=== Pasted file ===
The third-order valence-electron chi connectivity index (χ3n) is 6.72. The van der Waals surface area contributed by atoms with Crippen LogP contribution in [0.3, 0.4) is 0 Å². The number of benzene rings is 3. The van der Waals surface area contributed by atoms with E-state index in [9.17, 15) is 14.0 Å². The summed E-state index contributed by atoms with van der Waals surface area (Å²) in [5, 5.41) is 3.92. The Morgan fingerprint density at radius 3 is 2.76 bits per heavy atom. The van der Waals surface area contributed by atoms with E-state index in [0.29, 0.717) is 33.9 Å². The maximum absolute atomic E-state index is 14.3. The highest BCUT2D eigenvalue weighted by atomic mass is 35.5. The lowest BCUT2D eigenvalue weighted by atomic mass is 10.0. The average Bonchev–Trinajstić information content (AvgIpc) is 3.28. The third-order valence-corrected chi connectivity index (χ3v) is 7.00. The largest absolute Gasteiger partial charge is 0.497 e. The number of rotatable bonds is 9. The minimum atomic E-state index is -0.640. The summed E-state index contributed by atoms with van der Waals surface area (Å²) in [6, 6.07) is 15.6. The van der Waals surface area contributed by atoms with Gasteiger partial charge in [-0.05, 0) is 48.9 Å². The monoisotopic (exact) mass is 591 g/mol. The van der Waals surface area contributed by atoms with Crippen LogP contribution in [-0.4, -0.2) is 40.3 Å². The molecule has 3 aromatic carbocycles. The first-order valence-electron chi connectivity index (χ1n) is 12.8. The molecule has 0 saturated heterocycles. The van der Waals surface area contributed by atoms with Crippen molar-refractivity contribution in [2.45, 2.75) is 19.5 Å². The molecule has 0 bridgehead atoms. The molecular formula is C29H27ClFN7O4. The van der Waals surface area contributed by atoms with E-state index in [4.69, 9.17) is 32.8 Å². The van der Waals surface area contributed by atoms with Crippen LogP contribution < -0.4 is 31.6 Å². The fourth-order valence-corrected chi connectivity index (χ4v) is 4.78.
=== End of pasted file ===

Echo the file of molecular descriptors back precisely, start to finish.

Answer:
The third-order valence-electron chi connectivity index (χ3n) is 6.72. The van der Waals surface area contributed by atoms with Crippen LogP contribution in [0.3, 0.4) is 0 Å². The number of benzene rings is 3. The van der Waals surface area contributed by atoms with E-state index in [9.17, 15) is 14.0 Å². The summed E-state index contributed by atoms with van der Waals surface area (Å²) in [5, 5.41) is 3.92. The Morgan fingerprint density at radius 3 is 2.76 bits per heavy atom. The van der Waals surface area contributed by atoms with E-state index in [0.29, 0.717) is 33.9 Å². The maximum absolute atomic E-state index is 14.3. The highest BCUT2D eigenvalue weighted by atomic mass is 35.5. The lowest BCUT2D eigenvalue weighted by atomic mass is 10.0. The average Bonchev–Trinajstić information content (AvgIpc) is 3.28. The third-order valence-corrected chi connectivity index (χ3v) is 7.00. The largest absolute Gasteiger partial charge is 0.497 e. The number of rotatable bonds is 9. The minimum atomic E-state index is -0.640. The summed E-state index contributed by atoms with van der Waals surface area (Å²) in [6, 6.07) is 15.6. The van der Waals surface area contributed by atoms with Gasteiger partial charge in [-0.05, 0) is 48.9 Å². The monoisotopic (exact) mass is 591 g/mol. The van der Waals surface area contributed by atoms with Crippen LogP contribution in [-0.4, -0.2) is 40.3 Å². The molecule has 3 aromatic carbocycles. The first-order valence-electron chi connectivity index (χ1n) is 12.8. The molecule has 0 saturated heterocycles. The van der Waals surface area contributed by atoms with Crippen molar-refractivity contribution in [2.45, 2.75) is 19.5 Å². The molecule has 0 bridgehead atoms. The molecular formula is C29H27ClFN7O4. The van der Waals surface area contributed by atoms with E-state index in [4.69, 9.17) is 32.8 Å². The van der Waals surface area contributed by atoms with Crippen LogP contribution < -0.4 is 31.6 Å². The fourth-order valence-corrected chi connectivity index (χ4v) is 4.78.